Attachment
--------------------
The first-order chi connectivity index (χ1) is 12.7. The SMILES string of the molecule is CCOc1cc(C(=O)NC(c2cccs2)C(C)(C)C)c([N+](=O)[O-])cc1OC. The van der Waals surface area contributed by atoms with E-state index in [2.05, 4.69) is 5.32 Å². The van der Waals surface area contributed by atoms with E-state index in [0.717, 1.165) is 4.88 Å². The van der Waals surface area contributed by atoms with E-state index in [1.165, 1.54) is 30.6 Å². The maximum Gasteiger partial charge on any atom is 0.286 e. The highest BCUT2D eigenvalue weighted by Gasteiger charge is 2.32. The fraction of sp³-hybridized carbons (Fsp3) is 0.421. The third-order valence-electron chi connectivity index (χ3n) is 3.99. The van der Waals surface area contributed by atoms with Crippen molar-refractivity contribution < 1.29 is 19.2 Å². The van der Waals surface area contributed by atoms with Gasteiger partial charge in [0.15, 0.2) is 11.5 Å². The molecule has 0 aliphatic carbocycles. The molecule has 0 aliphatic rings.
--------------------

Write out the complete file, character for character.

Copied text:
The first-order chi connectivity index (χ1) is 12.7. The SMILES string of the molecule is CCOc1cc(C(=O)NC(c2cccs2)C(C)(C)C)c([N+](=O)[O-])cc1OC. The van der Waals surface area contributed by atoms with E-state index in [2.05, 4.69) is 5.32 Å². The van der Waals surface area contributed by atoms with E-state index in [0.717, 1.165) is 4.88 Å². The van der Waals surface area contributed by atoms with E-state index in [1.165, 1.54) is 30.6 Å². The maximum Gasteiger partial charge on any atom is 0.286 e. The highest BCUT2D eigenvalue weighted by Gasteiger charge is 2.32. The fraction of sp³-hybridized carbons (Fsp3) is 0.421. The third-order valence-electron chi connectivity index (χ3n) is 3.99. The van der Waals surface area contributed by atoms with Crippen molar-refractivity contribution < 1.29 is 19.2 Å². The van der Waals surface area contributed by atoms with Gasteiger partial charge in [0.15, 0.2) is 11.5 Å². The molecule has 0 aliphatic carbocycles. The molecule has 0 aliphatic rings.